My view of recent events to reshape our views of history and memorials to that history is of mixed mind. Drawing attention to different aspects of our history is an important aspect of what is going on in our country today, but the unilateral decisions to shift from glorifying contributors to slavery and Black oppression to striking them completely from history regardless of any positive contribution or artistic value of their memorials (most notably the Emancipation Statue in Capitol Hill, DC) is a perfect example of the polarization of our country right now that for some reason can only see one extreme or the other. The failure of our society to be able to re-frame or adjust our understanding of history is sad, and justifies why Disney really didn't have a choice in eventually doing a full re-theme of Splash Mountain, but being able to get Tony Baxter to directly bless this reskinning is an important step to justify this change from an artistic standpoint. Unfortunately, many of the artists and/or subjects of statues and memorials being torn down out of existence are not being given a voice.
However, I'm not willing to further applaud Disney for this move, because in the end, they're just adjusting their moral compass to which ever way the wind is blowing. They did the same on PotC as #MeToo was at its height, and these reactionary changes may seem to be progressive in the face of some of Disney's peers, but are no different than Starbuck's knee jerk reaction to reverse their policy to discourage the wearing of BLM shirts by their employees. In the end, Disney is in business to make money, and while they appear to uphold some level or moral high ground compared to other entertainment companies, they are by no means leaders or trail-blazers. We're all human, subject to biases and making mistakes, and Disney is a company made up of human beings that should understand and recognize past indiscretions and uncomfortable work, not try to strike those from the historical record and pretend that history never happened. In no way should Song of the South be held up as a piece of modern entertainment, but just because Splash Mountain utilized characters and songs from a work with troubled themes when viewed with the modern eye doesn't mean that Disney had to retheme it. Also, while using Princess and the Frog is a natural choice and long overdue to utilize the underappreciated movie on a park attraction, it seems a little like appeasement, concession, or reparation to the BLM movement and not a sincere attempt to make the theme park experience more inclusive (Disney has been leaning on Tiana as "the Black Princess" for over a decade now just like Mulan is "the Asian Princess" and Moana is the "Pacific Islander Princess" without any further integration of races within the parks).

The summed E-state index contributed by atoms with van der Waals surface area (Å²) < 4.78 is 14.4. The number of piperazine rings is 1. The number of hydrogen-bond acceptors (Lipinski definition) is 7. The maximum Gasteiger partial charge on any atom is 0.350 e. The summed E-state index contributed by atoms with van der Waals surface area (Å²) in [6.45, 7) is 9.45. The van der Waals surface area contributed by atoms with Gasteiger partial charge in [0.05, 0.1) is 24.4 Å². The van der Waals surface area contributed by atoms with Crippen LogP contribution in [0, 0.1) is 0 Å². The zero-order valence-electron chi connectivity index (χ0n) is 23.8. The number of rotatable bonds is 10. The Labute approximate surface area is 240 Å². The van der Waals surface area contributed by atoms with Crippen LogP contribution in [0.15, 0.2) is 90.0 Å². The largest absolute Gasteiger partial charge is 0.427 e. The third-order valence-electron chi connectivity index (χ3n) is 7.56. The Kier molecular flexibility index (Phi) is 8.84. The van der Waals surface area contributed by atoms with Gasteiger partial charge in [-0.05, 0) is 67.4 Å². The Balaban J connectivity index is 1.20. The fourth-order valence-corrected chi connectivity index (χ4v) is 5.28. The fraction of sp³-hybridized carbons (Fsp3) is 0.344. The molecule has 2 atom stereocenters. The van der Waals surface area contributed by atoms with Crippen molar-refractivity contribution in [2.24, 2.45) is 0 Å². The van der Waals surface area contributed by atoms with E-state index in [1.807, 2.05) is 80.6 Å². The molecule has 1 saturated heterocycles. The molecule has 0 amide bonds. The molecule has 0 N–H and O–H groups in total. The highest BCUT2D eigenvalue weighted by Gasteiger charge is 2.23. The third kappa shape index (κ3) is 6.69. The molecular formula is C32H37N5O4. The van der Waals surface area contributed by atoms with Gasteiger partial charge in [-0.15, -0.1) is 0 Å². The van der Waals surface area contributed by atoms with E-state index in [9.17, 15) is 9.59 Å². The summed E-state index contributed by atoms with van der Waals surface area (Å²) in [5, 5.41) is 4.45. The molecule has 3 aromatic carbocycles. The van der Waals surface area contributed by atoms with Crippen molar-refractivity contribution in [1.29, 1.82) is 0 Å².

Anyway, yesterday my wife and I are talking about this news and she has never seen any part of Song of the South. So I'm describing it to her and telling her the story and we get to the part where Brer Rabbit gets stuck in the "tar baby" (UGH UGH UGH) and she's like, "WHAAAAAAT?" and I explained how in the ride, they changed it to him getting stuck in honey so....yeah. We talked about it more and we started to wonder, even in the late 80's why Eisner, his teenage son, and Tony Baxter thought it was a good idea to base a ride on Song of the South in the first place. I mean, come on. I understand that because the film has basically been hidden by Disney, many don't or can't make those connections, but the sad fact is that it IS based on an extremely problematic IP. We are both looking forward to this re-theming.
I think Princess and the Frog is an inferior IP, the best thing it's got going is Tiana, the rest is throw away, I'm disappointed because I think it could have been great with a better story. And to me, the Dr. Facilier black villain is not a great representation. Again, just my opinion.
I'm really excited for Tiana to have a spot in the parks. I'm also really happy that the attractions is going to be a new adventure rather than an attempt to tell the story told in the movie. My big question is how they are going to incorporate two of the major characters in the attraction who died in the movie. Both Dr. Facilier and Ray meet their demise in the film and they both sing two of the film's best songs. I'm also very curious to know how they will work in the mountain into a story that is set in a bayou where there is no fast moving water or significant changes of elevation. Not to mention chickapin hill is designed with the red clay found in Georgia, but not to my knowledge Louisiana. No matter what, it's still a great ride experienced and I love the Princess and the Frog story and I'm sure it will create a wonderful new attraction.
I am a graduate of History from the University of Delhi, and a graduate of Law, from Jindal University, Sonepat. During my study of history, I developed a great interest in post-colonial studies, with a focus on Latin America. I... Read More 041b061a72